(This would be an SNP gain from Labour.  Gemma Doyle of Labour would lose her seat.)

It's probably a bit foolish to launch into a full-blown analysis when we don't even know if these are the real results, but a few quick points -

* These are presumably the headline numbers.  As explained in the previous post, that would mean they come from the second of two voting intention questions, so it remains to be seen how big the divergence is between the results of the two questions in each constituency (I wouldn't be surprised if it was quite significant in Gordon, for example).  We only have half the picture so far.

* In the SNP/Labour battleground seats, the swing is remarkably consistent, varying only between 21% and 27%.  However, Ashcroft seems to have concentrated his polling in areas where the SNP are predicted to do particularly well due to the high Yes vote, so you'd expect the overall national swing to be somewhat lower.  That would suggest he's picking up a swing that isn't quite as enormous as the one reported by Ipsos-Mori - but is that only because he foolishly weighted by 2010 recalled vote?  We'll find out in a few hours.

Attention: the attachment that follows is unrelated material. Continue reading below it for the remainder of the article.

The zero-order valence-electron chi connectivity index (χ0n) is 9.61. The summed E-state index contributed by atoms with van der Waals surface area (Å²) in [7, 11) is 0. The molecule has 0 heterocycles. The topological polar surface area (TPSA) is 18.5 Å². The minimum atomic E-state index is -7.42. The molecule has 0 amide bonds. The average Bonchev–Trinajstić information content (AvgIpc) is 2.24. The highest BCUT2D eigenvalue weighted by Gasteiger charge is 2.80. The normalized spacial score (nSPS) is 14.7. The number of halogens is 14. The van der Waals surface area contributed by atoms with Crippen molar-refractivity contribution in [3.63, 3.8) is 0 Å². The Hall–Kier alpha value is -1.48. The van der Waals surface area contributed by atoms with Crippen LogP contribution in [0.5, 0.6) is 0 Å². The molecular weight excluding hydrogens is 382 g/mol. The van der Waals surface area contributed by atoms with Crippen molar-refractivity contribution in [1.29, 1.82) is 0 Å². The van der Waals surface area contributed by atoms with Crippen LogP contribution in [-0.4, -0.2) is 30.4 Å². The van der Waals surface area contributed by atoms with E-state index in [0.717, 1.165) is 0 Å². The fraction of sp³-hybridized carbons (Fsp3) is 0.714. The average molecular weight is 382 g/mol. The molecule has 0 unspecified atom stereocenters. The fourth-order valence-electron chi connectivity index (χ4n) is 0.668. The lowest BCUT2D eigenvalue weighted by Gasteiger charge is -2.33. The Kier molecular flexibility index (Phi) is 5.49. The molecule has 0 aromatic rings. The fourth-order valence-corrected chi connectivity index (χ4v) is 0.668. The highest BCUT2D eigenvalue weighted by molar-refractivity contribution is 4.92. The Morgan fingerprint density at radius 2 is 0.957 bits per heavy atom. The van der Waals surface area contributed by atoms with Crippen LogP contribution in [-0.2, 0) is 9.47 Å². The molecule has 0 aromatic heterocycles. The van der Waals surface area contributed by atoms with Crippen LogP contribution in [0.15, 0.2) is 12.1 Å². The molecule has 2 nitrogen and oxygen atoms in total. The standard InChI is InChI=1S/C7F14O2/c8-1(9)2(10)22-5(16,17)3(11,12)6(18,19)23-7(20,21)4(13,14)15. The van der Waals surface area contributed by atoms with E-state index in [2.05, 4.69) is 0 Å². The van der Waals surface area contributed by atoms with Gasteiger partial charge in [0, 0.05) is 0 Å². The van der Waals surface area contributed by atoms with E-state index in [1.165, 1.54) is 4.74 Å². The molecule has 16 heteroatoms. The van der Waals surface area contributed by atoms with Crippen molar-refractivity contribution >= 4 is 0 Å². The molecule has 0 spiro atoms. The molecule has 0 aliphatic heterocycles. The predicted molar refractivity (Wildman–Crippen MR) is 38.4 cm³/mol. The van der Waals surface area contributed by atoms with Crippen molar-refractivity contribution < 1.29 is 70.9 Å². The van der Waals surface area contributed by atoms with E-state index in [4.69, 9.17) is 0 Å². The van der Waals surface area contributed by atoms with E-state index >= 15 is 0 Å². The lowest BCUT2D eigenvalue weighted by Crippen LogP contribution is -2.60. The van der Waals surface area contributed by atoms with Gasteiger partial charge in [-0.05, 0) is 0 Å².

* The lower swing in Gordon may seem a bit odd, but that's presumably partly due to this being the only constituency polled in which No did well at the referendum.  The fact that the Liberal Democrats aren't being hammered quite as severely there as elsewhere may also suggest that the efforts to coax Salmond-haters into a tactical vote may be bearing some limited fruit (why else would the Tories be down eight points?).  But it doesn't look anything like enough at the moment.

* There's a very clear pattern of the Tories dropping by anything between 1% and 4% in seats where they are also-rans.  Whether this is real or an example of the "Shy Tory Factor" is anyone's guess.

* The Liberal Democrat vote in west-central seats bears little relationship to their 2010 results - they're reduced to an irrelevance even in seats where they outpolled the SNP last time.  That suggests wholesale switching from Lib Dem to SNP.